The application of racial default rules erroneously makes the very engagement with antiracism controversial when it need not be. For many Americans, lack of knowledge about the history of Black people in this country from 1619 onward colonizes their views about the meaning of antiracism. The operation of the racial default rules leads people to consider antiracism to be divisive in the same way that expressing positive, pro-Black sentiments would mean a rejection of white identity. These are the false dichotomies and racial default rules at work.

Legal education and the profession must not sit on the sidelines avoiding engagement with antiracism, when the legal institution has a central role — through obligation and responsibility — in untangling at the most fundamental levels the Gordian knot of systemic racial inequality under the American rule of law to uncover the path to reasoned, democratic discourse about the reality of racism and the solemn duty of the legal academy and the legal profession to pursue systemic racial equity, equality, and justice through an unconditional commitment to anti-subordination and anti-oppression. This is the reason for law schools, the legal academy, and the legal profession to engage with antiracism intentionally. Legal education and the legal profession must lead this work as an example to all other democratic institutions.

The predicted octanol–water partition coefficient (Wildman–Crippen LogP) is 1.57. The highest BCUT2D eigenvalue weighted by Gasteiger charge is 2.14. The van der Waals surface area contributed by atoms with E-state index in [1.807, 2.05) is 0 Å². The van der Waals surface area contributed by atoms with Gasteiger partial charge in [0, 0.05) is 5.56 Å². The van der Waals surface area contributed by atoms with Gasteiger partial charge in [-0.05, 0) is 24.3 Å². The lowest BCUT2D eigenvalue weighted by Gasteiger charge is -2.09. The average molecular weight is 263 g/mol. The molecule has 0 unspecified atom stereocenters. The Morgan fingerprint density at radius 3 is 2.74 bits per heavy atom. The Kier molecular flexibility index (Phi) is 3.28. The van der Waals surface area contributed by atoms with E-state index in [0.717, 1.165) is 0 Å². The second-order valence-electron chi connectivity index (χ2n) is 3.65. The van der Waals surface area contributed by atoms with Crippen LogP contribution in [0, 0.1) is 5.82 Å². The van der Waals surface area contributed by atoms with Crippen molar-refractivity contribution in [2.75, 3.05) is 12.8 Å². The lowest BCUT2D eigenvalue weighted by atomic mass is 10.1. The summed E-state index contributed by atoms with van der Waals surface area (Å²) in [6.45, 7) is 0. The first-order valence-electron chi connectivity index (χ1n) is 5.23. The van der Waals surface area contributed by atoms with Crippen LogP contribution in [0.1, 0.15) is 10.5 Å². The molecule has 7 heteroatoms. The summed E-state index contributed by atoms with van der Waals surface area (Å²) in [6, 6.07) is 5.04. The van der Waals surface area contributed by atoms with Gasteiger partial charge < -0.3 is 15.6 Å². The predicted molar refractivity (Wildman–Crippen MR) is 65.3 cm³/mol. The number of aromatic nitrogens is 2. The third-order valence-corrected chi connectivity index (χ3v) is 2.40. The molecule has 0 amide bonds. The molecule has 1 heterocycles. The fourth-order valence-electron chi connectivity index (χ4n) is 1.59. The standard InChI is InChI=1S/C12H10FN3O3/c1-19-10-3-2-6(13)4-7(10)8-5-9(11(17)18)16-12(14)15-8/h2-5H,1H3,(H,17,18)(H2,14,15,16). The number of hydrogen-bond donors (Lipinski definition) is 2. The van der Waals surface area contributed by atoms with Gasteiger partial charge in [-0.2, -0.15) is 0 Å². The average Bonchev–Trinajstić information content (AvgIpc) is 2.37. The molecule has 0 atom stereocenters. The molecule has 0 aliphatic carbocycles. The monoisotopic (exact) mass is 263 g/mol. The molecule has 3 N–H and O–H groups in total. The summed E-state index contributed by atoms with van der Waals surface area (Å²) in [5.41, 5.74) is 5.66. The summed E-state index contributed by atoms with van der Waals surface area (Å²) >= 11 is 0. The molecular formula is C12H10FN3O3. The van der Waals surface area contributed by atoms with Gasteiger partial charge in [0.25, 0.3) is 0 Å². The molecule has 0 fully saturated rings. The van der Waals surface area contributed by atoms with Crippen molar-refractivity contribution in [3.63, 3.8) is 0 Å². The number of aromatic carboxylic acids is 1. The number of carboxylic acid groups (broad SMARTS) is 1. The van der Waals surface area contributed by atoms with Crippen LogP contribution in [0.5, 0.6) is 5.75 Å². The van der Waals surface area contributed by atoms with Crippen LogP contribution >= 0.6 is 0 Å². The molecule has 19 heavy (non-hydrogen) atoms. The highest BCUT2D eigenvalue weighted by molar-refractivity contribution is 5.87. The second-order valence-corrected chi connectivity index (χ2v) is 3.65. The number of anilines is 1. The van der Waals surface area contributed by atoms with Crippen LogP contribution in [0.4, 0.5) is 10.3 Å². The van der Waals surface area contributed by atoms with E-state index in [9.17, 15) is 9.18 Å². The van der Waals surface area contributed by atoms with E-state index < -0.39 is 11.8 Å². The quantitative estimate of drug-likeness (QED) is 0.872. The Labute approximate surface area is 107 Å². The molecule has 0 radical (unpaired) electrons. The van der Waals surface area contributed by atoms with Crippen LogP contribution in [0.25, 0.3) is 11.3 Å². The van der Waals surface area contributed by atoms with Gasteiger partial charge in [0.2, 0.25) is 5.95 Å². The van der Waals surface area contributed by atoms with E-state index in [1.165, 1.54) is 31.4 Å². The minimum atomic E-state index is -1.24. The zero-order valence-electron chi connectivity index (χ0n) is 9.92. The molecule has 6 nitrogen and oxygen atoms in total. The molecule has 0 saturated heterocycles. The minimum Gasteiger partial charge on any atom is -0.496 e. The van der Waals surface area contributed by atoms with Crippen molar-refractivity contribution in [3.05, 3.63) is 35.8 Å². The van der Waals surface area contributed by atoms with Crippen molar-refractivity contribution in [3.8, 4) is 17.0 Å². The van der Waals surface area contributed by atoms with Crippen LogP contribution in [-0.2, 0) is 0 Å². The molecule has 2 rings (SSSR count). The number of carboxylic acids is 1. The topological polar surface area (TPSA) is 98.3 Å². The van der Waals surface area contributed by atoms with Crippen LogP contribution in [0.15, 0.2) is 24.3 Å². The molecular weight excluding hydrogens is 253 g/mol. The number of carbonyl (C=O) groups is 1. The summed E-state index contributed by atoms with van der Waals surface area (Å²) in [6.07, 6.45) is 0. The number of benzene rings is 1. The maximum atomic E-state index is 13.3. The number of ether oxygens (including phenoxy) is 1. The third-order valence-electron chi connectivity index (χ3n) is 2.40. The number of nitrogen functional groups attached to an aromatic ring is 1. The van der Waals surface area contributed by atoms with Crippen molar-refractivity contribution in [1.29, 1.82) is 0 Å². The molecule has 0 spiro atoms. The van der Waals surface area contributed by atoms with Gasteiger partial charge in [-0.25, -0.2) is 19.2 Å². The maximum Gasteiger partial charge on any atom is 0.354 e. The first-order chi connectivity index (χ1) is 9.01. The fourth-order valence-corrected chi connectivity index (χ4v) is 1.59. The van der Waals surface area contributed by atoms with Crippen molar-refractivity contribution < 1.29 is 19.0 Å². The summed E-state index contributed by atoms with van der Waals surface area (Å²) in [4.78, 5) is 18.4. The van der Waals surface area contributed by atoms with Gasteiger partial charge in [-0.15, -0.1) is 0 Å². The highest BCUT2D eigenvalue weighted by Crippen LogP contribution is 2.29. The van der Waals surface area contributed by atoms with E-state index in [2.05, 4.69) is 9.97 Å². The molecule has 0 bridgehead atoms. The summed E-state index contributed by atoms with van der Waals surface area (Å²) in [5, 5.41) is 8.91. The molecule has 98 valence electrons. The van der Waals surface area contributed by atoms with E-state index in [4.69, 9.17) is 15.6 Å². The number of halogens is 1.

The purpose of this talk is to ground a definition of antiracism and its implementation and to convey why the legal profession must lead this work. As well, I will discuss the compelling necessity to engage with antiracism if our nation’s objective is to have a well-functioning, organized, civilized multiracial and multicultural society. Finally, this talk will convey why law schools, the legal academy, and the legal profession have a duty to engage antiracism unapologetically.”

​​To learn more about the Derrick Bell Lecture, please visit

Danielle M. Conway is the Dean and Donald J. Farage Professor of Law at Penn State Dickinson Law. A leading expert in procurement law, entrepreneurship, and intellectual property law, Dean Conway joined Dickinson Law after serving for four years as dean of the University of Maine School of Law and 14 years on the faculty of the University of Hawai‘i at Mānoa, William S. Richardson School of Law. Dean Conway’s scholarly agenda and speeches have focused on, among other areas, advocating for public education and for actualizing the rights of marginalized groups and promoting systemic equity in legal education and the profession. Under her leadership, Dickinson Law’s Antiracist Development Institute (ADI) was created to facilitate the dismantling of structures that scaffold systemic racial inequality by using a systems design approach focused on implementing antiracist practices, processes, and policies throughout organizations.

Dean Conway is the co-recipient of the inaugural Association of American Law Schools’ (AALS) Impact Award, which recognized her work in co-curating the Law Deans Antiracist Clearinghouse Project, a webpage for law deans, faculty, and the public that contains resources and information related to addressing systemic racism in law and legal education. Dean Conway is an elected member of the American Law Institute, a member of the AALS Executive Committee, and a director of the AccessLex Institute.